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©Madison Milne-Ives, Ching Lam, Michelle Helena Van Velthoven, Edward Meinert. Background: The popularity and ubiquity of mobile apps have rapidly expanded in the past decade. With a growing focus on patient interaction with health management, mobile apps are increasingly used to monitor health and deliver behavioral interventions. The considerable variation in these mobile health apps, from their target patient group to their health behavior, and their behavioral change strategy, has resulted in a large but incohesive body of literature. Objective: The purpose of this protocol is to provide an overview of the current landscape, theories behind, and effectiveness of mobile apps for health behavior change. Methods: The Preferred Reporting Items for Systematic Reviews and Meta-Analyses Protocols will be used to structure this protocol. The focus of the systematic review is guided by a population, intervention, comparator, and outcome framework. A systematic search of Medline, EMBASE, CINAHL, and Web of Science will be conducted. Two authors will independently screen the titles and abstracts of identified references and select studies according to the eligibility criteria. Any discrepancies will then be discussed and resolved. One reviewer will extract data into a standardized form, which will be validated by a second reviewer. Risk of bias was assessed using the Cochrane Collaboration Risk of Bias tool, and a descriptive analysis will summarize the effectiveness of all the apps. Results: As of November 2019, the systematic review has been completed and is in peer review for publication. Conclusions: This systematic review will summarize the current mobile app technologies and their effectiveness, usability, and coherence with behavior change theory. It will identify areas of improvement (where there is no evidence of efficacy) and help inform the development of more useful and engaging mobile health apps.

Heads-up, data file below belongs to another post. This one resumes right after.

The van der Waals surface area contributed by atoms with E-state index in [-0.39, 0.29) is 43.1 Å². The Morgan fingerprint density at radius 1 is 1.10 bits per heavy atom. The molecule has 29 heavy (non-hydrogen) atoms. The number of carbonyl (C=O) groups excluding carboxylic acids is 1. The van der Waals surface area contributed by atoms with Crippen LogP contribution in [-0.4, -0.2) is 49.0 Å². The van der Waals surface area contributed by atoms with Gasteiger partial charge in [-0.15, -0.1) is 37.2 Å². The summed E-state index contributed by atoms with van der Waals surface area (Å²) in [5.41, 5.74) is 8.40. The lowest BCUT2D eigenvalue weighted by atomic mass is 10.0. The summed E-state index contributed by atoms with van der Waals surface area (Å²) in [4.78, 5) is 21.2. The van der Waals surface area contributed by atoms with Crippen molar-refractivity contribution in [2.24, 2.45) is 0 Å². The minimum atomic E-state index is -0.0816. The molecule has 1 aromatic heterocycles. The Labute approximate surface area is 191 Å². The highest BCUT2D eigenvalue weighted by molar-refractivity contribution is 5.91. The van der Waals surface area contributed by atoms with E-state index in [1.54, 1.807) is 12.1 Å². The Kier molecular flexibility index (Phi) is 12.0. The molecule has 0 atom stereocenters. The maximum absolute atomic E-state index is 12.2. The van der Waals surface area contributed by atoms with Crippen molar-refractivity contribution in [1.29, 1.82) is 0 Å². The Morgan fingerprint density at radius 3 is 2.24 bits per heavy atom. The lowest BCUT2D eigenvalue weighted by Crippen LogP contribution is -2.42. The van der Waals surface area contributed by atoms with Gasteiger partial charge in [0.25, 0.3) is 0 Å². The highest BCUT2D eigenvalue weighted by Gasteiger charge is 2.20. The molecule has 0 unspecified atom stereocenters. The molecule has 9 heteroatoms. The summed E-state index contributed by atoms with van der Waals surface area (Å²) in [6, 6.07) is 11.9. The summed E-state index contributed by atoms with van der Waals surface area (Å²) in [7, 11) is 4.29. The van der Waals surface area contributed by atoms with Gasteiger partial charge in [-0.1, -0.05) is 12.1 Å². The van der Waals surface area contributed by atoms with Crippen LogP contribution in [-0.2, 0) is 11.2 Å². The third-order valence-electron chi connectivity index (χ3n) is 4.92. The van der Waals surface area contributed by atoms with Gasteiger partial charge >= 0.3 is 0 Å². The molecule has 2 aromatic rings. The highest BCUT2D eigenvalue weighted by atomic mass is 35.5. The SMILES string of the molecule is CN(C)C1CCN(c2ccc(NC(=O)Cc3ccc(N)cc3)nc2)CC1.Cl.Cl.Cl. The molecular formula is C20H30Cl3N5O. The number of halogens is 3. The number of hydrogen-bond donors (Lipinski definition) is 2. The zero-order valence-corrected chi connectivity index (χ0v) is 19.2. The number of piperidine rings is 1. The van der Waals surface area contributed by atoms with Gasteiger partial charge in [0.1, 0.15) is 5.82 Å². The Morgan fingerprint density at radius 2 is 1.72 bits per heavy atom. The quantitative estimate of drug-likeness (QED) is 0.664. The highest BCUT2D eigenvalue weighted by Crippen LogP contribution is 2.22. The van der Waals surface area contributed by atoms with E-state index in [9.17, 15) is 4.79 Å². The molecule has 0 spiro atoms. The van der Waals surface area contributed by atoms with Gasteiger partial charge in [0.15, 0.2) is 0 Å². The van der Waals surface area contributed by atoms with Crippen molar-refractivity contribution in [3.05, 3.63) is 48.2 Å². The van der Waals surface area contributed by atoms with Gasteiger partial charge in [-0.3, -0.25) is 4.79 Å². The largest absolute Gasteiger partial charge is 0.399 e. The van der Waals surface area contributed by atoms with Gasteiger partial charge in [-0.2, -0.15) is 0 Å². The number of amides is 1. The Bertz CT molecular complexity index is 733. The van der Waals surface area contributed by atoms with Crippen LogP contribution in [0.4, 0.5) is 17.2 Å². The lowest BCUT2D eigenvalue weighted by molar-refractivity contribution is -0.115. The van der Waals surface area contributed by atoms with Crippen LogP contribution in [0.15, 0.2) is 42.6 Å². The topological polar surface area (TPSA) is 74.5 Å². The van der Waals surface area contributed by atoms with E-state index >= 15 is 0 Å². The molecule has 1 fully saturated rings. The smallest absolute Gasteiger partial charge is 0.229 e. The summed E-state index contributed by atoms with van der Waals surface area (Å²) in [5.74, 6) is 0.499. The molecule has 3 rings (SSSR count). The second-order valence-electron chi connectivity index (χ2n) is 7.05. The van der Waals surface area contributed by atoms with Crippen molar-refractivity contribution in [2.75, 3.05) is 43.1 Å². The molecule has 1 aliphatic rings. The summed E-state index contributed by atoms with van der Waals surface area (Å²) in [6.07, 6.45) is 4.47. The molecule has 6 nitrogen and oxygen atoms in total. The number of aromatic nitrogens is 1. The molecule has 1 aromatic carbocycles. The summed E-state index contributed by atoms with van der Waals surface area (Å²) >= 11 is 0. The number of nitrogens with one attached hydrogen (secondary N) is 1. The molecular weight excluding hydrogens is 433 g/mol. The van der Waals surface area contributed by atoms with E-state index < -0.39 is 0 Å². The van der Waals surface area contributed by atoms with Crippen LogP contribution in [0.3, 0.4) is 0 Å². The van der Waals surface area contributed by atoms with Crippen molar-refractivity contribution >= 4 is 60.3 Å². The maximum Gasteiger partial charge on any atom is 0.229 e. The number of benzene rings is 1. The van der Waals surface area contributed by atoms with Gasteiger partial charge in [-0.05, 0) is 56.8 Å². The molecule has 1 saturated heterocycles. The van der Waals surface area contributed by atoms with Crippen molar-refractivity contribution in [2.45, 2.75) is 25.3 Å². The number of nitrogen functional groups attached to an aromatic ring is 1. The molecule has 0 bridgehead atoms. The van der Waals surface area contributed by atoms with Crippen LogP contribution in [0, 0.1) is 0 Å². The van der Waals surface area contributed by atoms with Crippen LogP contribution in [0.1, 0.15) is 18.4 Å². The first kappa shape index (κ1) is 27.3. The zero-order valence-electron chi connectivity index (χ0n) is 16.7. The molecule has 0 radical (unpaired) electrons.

Original publication




Journal article


JMIR Research Protocols

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